On my college search, I researched a lot of different stuff online, narrowing down my selection to about 5. Those were MIT, Northeastern, RPI, Stevens Institute of technology, and University of New Haven (if I decided I wanted to stay home). I visited all of them, went on the campus tours, etc. and decided that I liked Northeastern and RPI the best. MIT was nice, but I didn’t think I’d be able to get in. I didn’t like the location of Stevens, and UNH was… not my thing. I applied to all of them except MIT and was accepted to all of them. Northeastern and RPI were my top two choices, and I had comparable offers of Financial Aid from both of them. Ah, that’s another thing. Start the Financial Aid Process EARLY! It’s a real pain in the anterior.
In the end, Boston and Coop and the University FIRST team ended up winning out over RPI.
I guess I’ll just give you an overview of stuff. Here at Northeastern University, all engineering students have a common freshman year.
Intro to Engineering
Elective (one of the few you’ll ever get)
During the second semester, before registering for next fall’s classes, you have to declare what type of engineering you want to be. I don’t know how true this is of other colleges and universities (heck, or other majors at NU), but I found that freshman year was almost a disservice, because sophomore courses were just that much more difficult than freshman courses. I guess one of the key things to doing well is developing a good work ethic early, even though the class work may not be too difficult. That having been said, I definitely enjoy the harder classes more than the easier classes, especially once I got into courses for my major (I’m doing a dual Electrical and Computer Engineering major).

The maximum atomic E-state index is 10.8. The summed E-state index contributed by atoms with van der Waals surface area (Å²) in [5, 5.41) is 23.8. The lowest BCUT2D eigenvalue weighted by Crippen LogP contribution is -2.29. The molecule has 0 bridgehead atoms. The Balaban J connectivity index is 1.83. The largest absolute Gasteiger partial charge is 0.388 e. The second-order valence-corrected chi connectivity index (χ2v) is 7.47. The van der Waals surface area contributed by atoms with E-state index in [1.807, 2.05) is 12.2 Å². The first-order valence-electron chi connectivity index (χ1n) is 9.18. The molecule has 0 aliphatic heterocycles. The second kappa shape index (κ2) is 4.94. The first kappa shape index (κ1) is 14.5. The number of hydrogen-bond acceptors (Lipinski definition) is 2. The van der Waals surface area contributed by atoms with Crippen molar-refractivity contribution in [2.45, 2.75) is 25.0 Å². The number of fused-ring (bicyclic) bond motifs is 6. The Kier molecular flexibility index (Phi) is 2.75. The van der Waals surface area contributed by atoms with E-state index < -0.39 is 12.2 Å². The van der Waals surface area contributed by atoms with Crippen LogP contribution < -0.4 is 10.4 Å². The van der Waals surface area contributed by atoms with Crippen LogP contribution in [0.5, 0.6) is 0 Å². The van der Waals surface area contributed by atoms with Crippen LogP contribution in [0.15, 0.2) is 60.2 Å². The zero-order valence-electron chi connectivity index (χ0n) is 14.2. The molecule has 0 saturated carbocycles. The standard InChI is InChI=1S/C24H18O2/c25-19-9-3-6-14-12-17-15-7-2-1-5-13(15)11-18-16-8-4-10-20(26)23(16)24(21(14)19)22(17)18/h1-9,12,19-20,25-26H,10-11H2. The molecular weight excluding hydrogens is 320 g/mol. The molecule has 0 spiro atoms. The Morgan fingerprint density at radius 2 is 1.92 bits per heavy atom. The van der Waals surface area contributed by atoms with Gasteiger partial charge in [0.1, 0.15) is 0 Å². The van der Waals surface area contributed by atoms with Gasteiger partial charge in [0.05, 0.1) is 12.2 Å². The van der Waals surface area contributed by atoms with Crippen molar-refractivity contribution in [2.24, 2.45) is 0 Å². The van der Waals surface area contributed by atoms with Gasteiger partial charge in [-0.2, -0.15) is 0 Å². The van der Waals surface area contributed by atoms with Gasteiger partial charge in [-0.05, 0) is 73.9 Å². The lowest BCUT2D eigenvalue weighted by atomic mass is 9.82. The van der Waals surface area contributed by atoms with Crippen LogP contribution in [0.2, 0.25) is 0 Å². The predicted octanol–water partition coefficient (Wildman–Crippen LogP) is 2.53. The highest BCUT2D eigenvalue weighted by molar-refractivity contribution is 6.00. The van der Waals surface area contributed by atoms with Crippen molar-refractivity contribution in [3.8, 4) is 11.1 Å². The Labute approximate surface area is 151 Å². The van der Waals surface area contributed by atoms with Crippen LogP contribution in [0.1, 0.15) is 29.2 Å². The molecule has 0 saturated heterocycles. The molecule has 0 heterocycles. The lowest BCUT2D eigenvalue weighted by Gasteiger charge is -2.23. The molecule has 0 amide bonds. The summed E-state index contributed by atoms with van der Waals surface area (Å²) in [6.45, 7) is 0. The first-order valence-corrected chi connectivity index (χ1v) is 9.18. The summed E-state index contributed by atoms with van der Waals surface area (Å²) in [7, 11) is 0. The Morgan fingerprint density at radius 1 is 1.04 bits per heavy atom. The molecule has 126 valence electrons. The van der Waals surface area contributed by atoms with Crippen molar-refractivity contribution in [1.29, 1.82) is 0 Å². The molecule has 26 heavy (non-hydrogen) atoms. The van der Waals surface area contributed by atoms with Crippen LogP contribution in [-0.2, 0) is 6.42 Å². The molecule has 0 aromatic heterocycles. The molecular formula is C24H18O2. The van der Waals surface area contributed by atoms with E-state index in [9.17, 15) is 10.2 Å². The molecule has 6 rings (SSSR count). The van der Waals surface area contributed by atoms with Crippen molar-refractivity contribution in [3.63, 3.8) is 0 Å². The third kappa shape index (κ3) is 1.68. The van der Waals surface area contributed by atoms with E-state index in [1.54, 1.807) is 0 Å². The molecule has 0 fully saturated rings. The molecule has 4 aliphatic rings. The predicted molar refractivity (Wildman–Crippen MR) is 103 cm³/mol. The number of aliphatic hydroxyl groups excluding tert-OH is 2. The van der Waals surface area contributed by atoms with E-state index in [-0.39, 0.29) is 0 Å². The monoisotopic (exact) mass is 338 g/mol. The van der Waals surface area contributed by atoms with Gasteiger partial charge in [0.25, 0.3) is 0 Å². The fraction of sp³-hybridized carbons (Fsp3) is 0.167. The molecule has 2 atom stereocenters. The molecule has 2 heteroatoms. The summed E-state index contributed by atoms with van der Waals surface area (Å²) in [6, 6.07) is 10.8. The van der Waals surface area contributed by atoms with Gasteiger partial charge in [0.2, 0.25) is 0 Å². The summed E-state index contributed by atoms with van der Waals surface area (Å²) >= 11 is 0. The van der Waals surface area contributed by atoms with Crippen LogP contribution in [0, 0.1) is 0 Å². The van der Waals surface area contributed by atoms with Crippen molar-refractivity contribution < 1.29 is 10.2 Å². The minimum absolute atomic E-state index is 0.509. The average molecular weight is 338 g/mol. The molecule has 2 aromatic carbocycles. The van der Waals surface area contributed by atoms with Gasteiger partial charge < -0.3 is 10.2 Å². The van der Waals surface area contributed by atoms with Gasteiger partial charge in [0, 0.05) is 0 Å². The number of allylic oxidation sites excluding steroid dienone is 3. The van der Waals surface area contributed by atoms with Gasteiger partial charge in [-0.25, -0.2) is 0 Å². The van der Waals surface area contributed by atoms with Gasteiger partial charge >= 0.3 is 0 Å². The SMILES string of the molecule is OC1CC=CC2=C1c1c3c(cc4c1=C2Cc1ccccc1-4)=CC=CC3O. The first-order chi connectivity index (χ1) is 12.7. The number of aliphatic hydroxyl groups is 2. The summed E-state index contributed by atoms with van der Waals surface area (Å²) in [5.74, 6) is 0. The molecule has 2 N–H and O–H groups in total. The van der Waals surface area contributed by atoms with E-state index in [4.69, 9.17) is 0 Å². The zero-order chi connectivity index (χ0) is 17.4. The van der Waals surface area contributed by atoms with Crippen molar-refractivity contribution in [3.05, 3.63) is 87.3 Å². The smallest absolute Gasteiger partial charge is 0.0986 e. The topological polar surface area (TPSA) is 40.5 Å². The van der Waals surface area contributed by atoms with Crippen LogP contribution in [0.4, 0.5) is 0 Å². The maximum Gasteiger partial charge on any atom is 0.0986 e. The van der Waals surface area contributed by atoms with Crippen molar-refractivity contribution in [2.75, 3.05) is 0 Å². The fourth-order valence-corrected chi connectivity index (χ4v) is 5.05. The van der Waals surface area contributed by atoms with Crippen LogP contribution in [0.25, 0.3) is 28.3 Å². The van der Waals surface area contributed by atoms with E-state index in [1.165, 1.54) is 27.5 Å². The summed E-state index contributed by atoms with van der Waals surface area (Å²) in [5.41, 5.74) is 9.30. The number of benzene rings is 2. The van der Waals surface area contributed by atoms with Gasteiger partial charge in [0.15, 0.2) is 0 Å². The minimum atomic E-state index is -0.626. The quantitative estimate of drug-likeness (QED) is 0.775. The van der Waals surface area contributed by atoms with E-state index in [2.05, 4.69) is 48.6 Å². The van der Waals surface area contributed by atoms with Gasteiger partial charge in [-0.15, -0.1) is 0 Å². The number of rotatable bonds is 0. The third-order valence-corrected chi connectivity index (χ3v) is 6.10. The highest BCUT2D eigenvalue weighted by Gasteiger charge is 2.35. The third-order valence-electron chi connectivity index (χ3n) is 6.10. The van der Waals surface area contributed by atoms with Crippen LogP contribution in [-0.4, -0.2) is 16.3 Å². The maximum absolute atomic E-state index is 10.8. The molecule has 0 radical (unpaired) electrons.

One big thing to consider is whether or not you want to go to a school with a Cooperative Education program. Essentially the way it works at NU is that, for six months out of the year, you’re in classes, learning the theory and whatnot. Then, for the other six months, you’re on coop, working in the field in your major, gaining valuable work experience, practical knowledge, and, (some would say) most importantly, a paycheck. All engineering coops here are paid, and most of them pay well; I can’t say so much for other majors. For example, my communications major friend had three coops, not one of them paid.
Of course, after your first coop, you could totally decide that you hate your major and switch to something completely different, I know a couple of English majors who started out as engineering.
If you have any more questions, please feel free to contact me.
Oh, and be an EE. We have more fun.